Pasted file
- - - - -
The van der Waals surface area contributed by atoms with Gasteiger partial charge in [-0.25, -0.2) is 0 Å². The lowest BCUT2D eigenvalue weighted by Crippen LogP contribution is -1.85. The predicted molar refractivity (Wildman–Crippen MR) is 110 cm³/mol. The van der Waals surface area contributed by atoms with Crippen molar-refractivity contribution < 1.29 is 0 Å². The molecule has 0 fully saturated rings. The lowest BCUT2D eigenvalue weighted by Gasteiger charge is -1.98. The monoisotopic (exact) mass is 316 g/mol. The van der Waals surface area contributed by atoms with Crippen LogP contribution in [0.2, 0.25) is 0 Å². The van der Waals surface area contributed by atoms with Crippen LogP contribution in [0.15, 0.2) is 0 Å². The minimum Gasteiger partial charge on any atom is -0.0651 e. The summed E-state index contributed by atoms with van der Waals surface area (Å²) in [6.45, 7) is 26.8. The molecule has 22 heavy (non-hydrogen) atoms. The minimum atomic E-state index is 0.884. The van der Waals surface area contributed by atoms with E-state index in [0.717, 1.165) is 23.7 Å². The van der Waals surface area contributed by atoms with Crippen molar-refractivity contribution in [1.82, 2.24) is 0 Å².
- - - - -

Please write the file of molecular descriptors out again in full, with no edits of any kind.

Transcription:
The van der Waals surface area contributed by atoms with Gasteiger partial charge in [-0.25, -0.2) is 0 Å². The lowest BCUT2D eigenvalue weighted by Crippen LogP contribution is -1.85. The predicted molar refractivity (Wildman–Crippen MR) is 110 cm³/mol. The van der Waals surface area contributed by atoms with Crippen molar-refractivity contribution < 1.29 is 0 Å². The molecule has 0 fully saturated rings. The lowest BCUT2D eigenvalue weighted by Gasteiger charge is -1.98. The monoisotopic (exact) mass is 316 g/mol. The van der Waals surface area contributed by atoms with Crippen LogP contribution in [0.2, 0.25) is 0 Å². The van der Waals surface area contributed by atoms with Crippen LogP contribution in [0.15, 0.2) is 0 Å². The minimum Gasteiger partial charge on any atom is -0.0651 e. The summed E-state index contributed by atoms with van der Waals surface area (Å²) in [6.45, 7) is 26.8. The molecule has 22 heavy (non-hydrogen) atoms. The minimum atomic E-state index is 0.884. The van der Waals surface area contributed by atoms with E-state index in [0.717, 1.165) is 23.7 Å². The van der Waals surface area contributed by atoms with Crippen molar-refractivity contribution in [1.82, 2.24) is 0 Å².